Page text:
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business careers

Outlook for Some Business Careers Brightens

Article Highlights

  • The job market is slowly picking up following the recession.
  • Strong 10-year growth forecasts and solid entry-level job opportunities contribute to the bright outlook for many business careers.

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With the economy healing from the recession, the job market is slowly picking up this year.

This may be good news for some looking to get started in a business career or seeking advancement in their current position. According to Sally Hamilton, associate professor of Business for South University, the country is still feeling the after effects of two years of economic turmoil, but there are signs of recovery.

“Companies are just now starting to hire again and are very particular regarding their needs,” she says.

In December, the U.S. News & World Report listed what they expected to be the 50 best careers of 2011. The list is based on U.S. Department of Labor job-growth estimates for 2008 to 2018 and is narrowed down to occupations that are expected to add jobs at an above-average rate during this decade.

The business careers listed include accountant, financial analyst, public relations specialist, and sales manager. Meanwhile, computer support specialist, computer systems analyst, and network architect are included under technology careers on the list.

Even with improvements in the job market, having a career goal is important. The competitive professional landscape makes it tough for those entering and advancing in a business or technology career. A solid foundation in the form of a business or information technology education can help, but it is also important for individuals to focus on how their skills and experience can help potential employers.

Companies are just now starting to hire again and are very particular regarding their needs.

Education can also help those bit by the entrepreneurial bug.

“We are seeing more people starting their own businesses, so there are increased educational opportunities for small business or entrepreneurial careers,” Hamilton says.

Another growing business area is sustainable business management. A sustainable business, or green business, has a progressive environmental policy and incorporates principles of sustainability into each of its business decisions.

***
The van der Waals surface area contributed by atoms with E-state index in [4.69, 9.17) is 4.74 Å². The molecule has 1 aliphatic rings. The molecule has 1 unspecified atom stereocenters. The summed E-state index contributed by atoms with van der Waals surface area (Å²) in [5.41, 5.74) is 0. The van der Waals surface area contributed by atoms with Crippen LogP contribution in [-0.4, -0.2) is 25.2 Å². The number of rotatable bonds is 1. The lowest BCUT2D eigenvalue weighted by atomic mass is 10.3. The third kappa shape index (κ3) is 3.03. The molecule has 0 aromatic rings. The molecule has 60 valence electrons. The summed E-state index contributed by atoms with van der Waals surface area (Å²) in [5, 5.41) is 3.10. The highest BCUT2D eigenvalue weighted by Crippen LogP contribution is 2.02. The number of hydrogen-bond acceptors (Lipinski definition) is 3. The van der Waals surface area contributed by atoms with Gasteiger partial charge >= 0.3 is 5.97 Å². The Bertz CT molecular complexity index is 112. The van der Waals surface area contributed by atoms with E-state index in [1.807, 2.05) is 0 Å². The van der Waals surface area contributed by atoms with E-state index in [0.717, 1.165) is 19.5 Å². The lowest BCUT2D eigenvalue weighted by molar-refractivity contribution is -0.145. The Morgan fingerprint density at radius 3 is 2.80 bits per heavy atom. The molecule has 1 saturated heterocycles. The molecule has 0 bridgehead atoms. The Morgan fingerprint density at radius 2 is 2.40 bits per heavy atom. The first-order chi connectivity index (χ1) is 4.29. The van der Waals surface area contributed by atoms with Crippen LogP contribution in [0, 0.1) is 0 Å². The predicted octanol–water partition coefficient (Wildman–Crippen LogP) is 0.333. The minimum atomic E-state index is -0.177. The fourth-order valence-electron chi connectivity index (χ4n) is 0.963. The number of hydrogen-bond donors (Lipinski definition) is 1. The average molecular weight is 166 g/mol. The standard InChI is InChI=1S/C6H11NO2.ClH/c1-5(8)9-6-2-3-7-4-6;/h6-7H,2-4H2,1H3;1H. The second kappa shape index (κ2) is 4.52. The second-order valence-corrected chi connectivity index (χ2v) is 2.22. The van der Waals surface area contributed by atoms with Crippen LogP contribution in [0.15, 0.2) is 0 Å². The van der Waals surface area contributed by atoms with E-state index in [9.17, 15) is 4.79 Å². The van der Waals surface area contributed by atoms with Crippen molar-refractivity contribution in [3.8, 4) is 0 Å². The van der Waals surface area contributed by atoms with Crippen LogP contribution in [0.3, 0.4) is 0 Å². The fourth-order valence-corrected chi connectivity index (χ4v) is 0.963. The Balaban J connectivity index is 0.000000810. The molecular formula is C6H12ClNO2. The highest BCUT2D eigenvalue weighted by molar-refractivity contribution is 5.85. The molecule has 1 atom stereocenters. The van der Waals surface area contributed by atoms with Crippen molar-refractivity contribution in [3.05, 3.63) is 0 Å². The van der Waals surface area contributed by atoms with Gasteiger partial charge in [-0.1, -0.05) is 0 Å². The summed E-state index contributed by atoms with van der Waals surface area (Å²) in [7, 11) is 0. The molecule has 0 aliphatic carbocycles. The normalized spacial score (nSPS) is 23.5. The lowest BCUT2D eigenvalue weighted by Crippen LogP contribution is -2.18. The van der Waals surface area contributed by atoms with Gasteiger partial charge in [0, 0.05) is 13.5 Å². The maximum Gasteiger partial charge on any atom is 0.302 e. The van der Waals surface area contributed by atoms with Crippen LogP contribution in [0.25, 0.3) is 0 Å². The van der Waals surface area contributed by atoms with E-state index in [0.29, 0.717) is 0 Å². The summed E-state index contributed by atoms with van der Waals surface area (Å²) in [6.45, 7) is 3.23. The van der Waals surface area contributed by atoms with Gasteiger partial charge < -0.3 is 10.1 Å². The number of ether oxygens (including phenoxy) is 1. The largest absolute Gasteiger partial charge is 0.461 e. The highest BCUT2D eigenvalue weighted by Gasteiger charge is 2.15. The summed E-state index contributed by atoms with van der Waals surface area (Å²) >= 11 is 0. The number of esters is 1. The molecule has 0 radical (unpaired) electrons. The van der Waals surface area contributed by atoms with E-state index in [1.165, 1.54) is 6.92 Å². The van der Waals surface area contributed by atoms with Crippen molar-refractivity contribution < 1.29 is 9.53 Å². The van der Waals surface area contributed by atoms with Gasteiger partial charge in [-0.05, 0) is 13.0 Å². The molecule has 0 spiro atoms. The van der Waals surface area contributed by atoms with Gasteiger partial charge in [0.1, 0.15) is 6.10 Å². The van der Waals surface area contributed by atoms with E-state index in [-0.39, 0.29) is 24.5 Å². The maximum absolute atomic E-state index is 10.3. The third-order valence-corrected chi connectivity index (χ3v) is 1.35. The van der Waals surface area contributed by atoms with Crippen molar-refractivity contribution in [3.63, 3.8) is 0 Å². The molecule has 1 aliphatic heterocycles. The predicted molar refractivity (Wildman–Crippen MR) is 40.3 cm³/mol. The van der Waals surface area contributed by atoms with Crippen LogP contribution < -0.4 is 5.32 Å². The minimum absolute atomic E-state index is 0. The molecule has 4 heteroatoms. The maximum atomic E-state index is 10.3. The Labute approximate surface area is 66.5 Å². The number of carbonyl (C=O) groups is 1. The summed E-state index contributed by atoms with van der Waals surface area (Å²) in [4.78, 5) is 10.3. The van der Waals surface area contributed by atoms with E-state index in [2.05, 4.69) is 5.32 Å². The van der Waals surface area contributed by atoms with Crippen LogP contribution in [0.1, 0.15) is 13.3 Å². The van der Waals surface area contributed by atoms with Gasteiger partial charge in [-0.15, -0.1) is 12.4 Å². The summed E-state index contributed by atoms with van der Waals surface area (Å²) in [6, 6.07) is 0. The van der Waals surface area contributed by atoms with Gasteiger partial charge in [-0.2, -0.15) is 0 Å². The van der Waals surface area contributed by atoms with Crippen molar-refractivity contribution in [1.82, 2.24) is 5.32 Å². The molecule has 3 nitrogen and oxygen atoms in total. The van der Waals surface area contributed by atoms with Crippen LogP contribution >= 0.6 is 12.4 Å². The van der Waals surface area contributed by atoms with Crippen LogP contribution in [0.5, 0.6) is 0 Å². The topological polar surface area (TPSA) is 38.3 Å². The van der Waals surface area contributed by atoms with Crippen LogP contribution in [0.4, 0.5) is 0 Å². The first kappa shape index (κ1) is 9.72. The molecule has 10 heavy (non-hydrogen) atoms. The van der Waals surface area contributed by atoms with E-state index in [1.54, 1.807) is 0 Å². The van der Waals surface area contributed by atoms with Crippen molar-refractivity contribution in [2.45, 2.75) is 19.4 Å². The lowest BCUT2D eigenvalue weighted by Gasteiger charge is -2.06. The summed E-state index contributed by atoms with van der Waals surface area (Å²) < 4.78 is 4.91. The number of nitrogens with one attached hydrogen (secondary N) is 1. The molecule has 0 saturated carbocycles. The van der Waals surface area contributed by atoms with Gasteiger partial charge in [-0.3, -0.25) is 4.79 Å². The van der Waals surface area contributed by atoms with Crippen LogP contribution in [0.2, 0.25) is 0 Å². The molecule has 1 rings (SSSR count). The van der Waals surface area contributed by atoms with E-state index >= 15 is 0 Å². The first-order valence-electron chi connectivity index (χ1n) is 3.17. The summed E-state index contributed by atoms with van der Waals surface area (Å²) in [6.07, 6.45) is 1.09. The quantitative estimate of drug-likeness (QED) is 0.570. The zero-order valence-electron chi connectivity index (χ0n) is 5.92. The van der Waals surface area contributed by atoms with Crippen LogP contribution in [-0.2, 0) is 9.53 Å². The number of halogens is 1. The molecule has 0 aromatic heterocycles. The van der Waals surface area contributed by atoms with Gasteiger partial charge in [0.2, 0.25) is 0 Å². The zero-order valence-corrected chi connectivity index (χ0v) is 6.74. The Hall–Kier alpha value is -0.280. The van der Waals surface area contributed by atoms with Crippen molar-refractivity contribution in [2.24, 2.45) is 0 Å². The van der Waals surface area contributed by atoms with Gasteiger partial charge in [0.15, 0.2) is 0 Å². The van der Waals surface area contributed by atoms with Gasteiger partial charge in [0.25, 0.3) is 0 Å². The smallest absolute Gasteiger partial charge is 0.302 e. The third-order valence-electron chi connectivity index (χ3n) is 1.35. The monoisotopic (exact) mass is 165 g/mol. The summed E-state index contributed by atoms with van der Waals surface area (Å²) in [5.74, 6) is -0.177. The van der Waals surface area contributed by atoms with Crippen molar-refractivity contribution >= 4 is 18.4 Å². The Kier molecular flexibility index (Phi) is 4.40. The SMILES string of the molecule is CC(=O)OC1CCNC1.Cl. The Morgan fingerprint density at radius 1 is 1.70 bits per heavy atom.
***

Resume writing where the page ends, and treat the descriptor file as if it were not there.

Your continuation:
“Sustainable business management is also a key area of growth and more business programs are adding concentrations and courses in this area,” Hamilton says.

There are a number of factors brightening the outlook for certain business and technology careers in 2011. Hamilton says strong 10-year growth forecasts, solid entry-level job opportunities, good career development paths, and a living wage are the main reasons.

business careers

Below are some of the entry-level business fields that graduates with degrees in accounting, business administration, and information systems and technology may find opportunities in:

  • Accounting: In 2010, accounting majors received the most job offers before graduating, according to the National Association of Colleges and Employers (NACE) 2010 Student Survey. Entry-level jobs include accounting clerks, junior accountants, government budget analysts, government accountants and auditors, and tax preparers.
  • Finance: There is a high level of competition for jobs in government, high technology, and investments, Hamilton says. Healthcare finance, construction finance, and hospitality finance are key growth areas. Government agencies are big employers of financial and budget analysts. Entry-level jobs include financial analyst, cost analyst, budget analyst, financial advisor, loan officer, and risk management analyst.
  • Business/Management: Entry-level jobs include line-level manager, supervisor, team leader, project manager, crew leader, line leader, management trainee, and office manager, specialty manager, facilities manager, benefits specialist/coordinator, and human resources assistant.
  • Marketing: Many marketing careers are industry-focused and highly competitive. Entry-level jobs include sales representative, marketing specialist, public relations specialist, assistant product manager, advertising specialist, search marketing analyst, marketing communications specialist, and event marketing coordinator.
  • Supply Chain and Logistics: Entry-level jobs include logistics analyst, supply chain coordinator, supply chain risk management support, supply chain and order specialist, supply chain planner, procurement representative, and fulfillment supervisor.
  • Healthcare Management: Entry-level jobs include medical records manager, case managers for health insurance firms, healthcare group services manager, patient accounts manager, and office manager.
  • Public Administration: Entry-level jobs include tourism specialist, parks and recreation specialist, training and education specialist, records manager, administrative/clerical supervisor, and management/program analysts.

Author: Darice Britt

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